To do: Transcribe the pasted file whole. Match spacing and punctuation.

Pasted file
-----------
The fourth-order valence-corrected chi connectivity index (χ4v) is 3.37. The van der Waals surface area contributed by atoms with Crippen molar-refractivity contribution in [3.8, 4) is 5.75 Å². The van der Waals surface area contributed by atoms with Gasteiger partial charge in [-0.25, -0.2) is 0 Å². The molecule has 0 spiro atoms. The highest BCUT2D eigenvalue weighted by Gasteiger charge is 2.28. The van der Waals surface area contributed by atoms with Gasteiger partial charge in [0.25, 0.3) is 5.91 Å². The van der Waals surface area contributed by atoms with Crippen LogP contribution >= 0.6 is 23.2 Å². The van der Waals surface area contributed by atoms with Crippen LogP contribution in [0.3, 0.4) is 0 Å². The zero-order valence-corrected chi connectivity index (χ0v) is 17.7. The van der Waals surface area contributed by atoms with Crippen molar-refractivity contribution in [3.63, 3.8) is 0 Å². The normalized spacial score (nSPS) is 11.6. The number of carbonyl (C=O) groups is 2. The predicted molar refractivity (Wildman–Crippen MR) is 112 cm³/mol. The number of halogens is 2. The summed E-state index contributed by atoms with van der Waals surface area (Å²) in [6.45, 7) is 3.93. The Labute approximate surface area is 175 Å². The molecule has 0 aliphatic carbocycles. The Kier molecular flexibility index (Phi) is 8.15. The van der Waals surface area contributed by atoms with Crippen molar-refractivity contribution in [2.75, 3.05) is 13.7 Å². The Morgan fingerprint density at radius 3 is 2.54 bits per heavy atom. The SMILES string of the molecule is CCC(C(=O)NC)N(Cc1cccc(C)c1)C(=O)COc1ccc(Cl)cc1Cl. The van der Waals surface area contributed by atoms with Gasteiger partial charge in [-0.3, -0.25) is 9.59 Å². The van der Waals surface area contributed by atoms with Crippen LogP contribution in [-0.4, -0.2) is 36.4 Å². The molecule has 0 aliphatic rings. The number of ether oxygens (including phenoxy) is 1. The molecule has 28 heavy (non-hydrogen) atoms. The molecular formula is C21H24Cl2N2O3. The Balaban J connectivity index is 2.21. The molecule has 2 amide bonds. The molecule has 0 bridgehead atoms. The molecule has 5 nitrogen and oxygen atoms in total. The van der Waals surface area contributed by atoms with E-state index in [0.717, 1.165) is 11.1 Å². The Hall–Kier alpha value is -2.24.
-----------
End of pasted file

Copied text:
The fourth-order valence-corrected chi connectivity index (χ4v) is 3.37. The van der Waals surface area contributed by atoms with Crippen molar-refractivity contribution in [3.8, 4) is 5.75 Å². The van der Waals surface area contributed by atoms with Gasteiger partial charge in [-0.25, -0.2) is 0 Å². The molecule has 0 spiro atoms. The highest BCUT2D eigenvalue weighted by Gasteiger charge is 2.28. The van der Waals surface area contributed by atoms with Gasteiger partial charge in [0.25, 0.3) is 5.91 Å². The van der Waals surface area contributed by atoms with Crippen LogP contribution >= 0.6 is 23.2 Å². The van der Waals surface area contributed by atoms with Crippen LogP contribution in [0.3, 0.4) is 0 Å². The zero-order valence-corrected chi connectivity index (χ0v) is 17.7. The van der Waals surface area contributed by atoms with Crippen molar-refractivity contribution in [3.63, 3.8) is 0 Å². The normalized spacial score (nSPS) is 11.6. The number of carbonyl (C=O) groups is 2. The predicted molar refractivity (Wildman–Crippen MR) is 112 cm³/mol. The number of halogens is 2. The summed E-state index contributed by atoms with van der Waals surface area (Å²) in [6.45, 7) is 3.93. The Labute approximate surface area is 175 Å². The molecule has 0 aliphatic carbocycles. The Kier molecular flexibility index (Phi) is 8.15. The van der Waals surface area contributed by atoms with Crippen molar-refractivity contribution in [2.75, 3.05) is 13.7 Å². The Morgan fingerprint density at radius 3 is 2.54 bits per heavy atom. The SMILES string of the molecule is CCC(C(=O)NC)N(Cc1cccc(C)c1)C(=O)COc1ccc(Cl)cc1Cl. The van der Waals surface area contributed by atoms with Gasteiger partial charge in [-0.3, -0.25) is 9.59 Å². The van der Waals surface area contributed by atoms with Crippen LogP contribution in [-0.4, -0.2) is 36.4 Å². The molecule has 0 aliphatic rings. The number of ether oxygens (including phenoxy) is 1. The molecule has 28 heavy (non-hydrogen) atoms. The molecular formula is C21H24Cl2N2O3. The Balaban J connectivity index is 2.21. The molecule has 2 amide bonds. The molecule has 0 bridgehead atoms. The molecule has 5 nitrogen and oxygen atoms in total. The van der Waals surface area contributed by atoms with E-state index in [0.717, 1.165) is 11.1 Å². The Hall–Kier alpha value is -2.24.